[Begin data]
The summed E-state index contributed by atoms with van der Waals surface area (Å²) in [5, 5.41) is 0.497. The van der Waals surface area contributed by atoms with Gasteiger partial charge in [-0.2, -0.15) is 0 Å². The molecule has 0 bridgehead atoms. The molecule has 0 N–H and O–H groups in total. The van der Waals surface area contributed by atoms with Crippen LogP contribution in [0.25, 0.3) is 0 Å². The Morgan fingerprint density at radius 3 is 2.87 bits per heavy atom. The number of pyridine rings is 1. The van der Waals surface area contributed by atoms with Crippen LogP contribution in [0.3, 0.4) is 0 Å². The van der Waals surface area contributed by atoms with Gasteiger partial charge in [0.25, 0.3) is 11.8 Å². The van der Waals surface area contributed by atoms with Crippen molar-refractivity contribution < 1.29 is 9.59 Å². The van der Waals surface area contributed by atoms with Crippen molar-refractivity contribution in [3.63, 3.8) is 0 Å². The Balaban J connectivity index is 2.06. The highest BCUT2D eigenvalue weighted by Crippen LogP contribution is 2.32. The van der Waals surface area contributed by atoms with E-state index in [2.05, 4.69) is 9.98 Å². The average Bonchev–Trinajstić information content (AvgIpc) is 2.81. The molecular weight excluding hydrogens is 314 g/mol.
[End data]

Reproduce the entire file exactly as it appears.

The summed E-state index contributed by atoms with van der Waals surface area (Å²) in [5, 5.41) is 0.497. The van der Waals surface area contributed by atoms with Gasteiger partial charge in [-0.2, -0.15) is 0 Å². The molecule has 0 bridgehead atoms. The molecule has 0 N–H and O–H groups in total. The van der Waals surface area contributed by atoms with Crippen LogP contribution in [0.25, 0.3) is 0 Å². The Morgan fingerprint density at radius 3 is 2.87 bits per heavy atom. The number of pyridine rings is 1. The van der Waals surface area contributed by atoms with Crippen LogP contribution in [0.3, 0.4) is 0 Å². The van der Waals surface area contributed by atoms with Gasteiger partial charge in [0.25, 0.3) is 11.8 Å². The van der Waals surface area contributed by atoms with Crippen molar-refractivity contribution < 1.29 is 9.59 Å². The van der Waals surface area contributed by atoms with Crippen molar-refractivity contribution in [3.63, 3.8) is 0 Å². The Balaban J connectivity index is 2.06. The highest BCUT2D eigenvalue weighted by Crippen LogP contribution is 2.32. The van der Waals surface area contributed by atoms with E-state index in [2.05, 4.69) is 9.98 Å². The average Bonchev–Trinajstić information content (AvgIpc) is 2.81. The molecular weight excluding hydrogens is 314 g/mol.